Note – CDFA’s Office of Farm to Fork works to connect consumers, school districts, and others directly with California’s farmers and ranchers. The office also is committed to reducing food insecurity.
By Deborah Kane, National Director, USDA Farm to School Program
Along with brilliantly colored hard squash, crisp apples, and hearty greens, October ushers in National Farm to School Month, a time to raise awareness about and celebrate the impact of farm to school programs on children, producers, and communities. Each year we have more to celebrate: more USDA funds awarded to schools, agencies, and organizations to advance these programs; more money ending up in the pockets of local producers; more school gardens in which students can learn and grow; and more healthful school meals that feature local foods.
A new report, announced by Agriculture Secretary Vilsack earlier this month, helps quantify our celebration. An analysis of grant-making over the last three years reveals that USDA has awarded $15.1 million through 221 grants in 49 states, the District of Columbia, and the U.S. Virgin Islands. Fifty percent of funded projects included expanding healthy menu options offered in the cafeteria; 46 percent included training for food service staff about menu planning, meal preparation, and cooking with local and regional foods; and 65 percent included nutrition education activities. These funds have helped 12,300 schools improve nutritious meal options made with local ingredients for 6.9 million students, while expanding market opportunities for family farmers and ranchers in their communities.
Of course, these numbers really come to life through the stories behind them. Through the USDA Farm to School Grant Program and our other training and technical assistance efforts, we have had the privilege of hearing countless stories of farm to school success firsthand. We have learned that farm to school works. Within the FNS there is a growing recognition that community food systems – those in which food production, processing, distribution and consumption are integrated and proximal—are a boon to our programs. That’s why this month we’re also celebrating the creation of a new office, the Office of Community Food Systems, within the FNS’ Child Nutrition Programs.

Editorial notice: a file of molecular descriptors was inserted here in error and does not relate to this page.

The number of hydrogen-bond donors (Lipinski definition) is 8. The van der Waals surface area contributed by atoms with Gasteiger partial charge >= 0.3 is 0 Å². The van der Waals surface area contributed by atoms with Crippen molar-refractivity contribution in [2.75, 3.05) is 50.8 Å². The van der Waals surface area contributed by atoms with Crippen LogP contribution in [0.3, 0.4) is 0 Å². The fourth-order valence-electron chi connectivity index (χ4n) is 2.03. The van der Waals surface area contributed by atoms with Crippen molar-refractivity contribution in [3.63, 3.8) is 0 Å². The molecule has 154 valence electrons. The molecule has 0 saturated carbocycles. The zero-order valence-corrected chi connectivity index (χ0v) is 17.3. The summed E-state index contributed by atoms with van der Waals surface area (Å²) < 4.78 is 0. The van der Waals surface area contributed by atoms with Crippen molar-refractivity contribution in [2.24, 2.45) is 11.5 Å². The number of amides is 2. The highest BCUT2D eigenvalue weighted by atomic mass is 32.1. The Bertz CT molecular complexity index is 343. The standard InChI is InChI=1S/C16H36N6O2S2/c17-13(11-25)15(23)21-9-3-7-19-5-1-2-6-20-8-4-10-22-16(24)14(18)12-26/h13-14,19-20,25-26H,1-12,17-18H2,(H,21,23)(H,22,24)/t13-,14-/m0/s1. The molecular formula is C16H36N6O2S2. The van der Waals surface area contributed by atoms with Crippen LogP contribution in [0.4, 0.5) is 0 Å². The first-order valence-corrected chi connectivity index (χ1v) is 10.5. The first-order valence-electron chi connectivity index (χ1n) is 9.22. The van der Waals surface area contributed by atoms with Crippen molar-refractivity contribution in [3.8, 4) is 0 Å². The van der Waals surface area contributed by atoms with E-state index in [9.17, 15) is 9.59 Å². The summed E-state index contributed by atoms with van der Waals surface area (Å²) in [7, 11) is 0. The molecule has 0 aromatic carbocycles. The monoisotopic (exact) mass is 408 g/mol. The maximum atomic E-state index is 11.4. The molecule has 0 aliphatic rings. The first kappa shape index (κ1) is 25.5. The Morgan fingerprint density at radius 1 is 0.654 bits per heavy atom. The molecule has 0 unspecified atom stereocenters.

The establishment of the office allows us to extend our current focus on local foods beyond theNational School Lunch Program and its associated programs to include both the Summer Food Service Program and Child and Adult Care Food Program and embed this approach in on-going programmatic activities throughout all child nutrition divisions.
When USDA’s Farm to School Program was first established by the Healthy Hunger-Free Kids Act, we set a goal that one day every child that participates in our nutrition assistance programs would have daily access to local foods. With the creation of a new Office of Community Food Systems, and the work of countless community partners that we’re honored to fund, we’re closer than ever to making that vision a reality. Happy Farm to School Month indeed!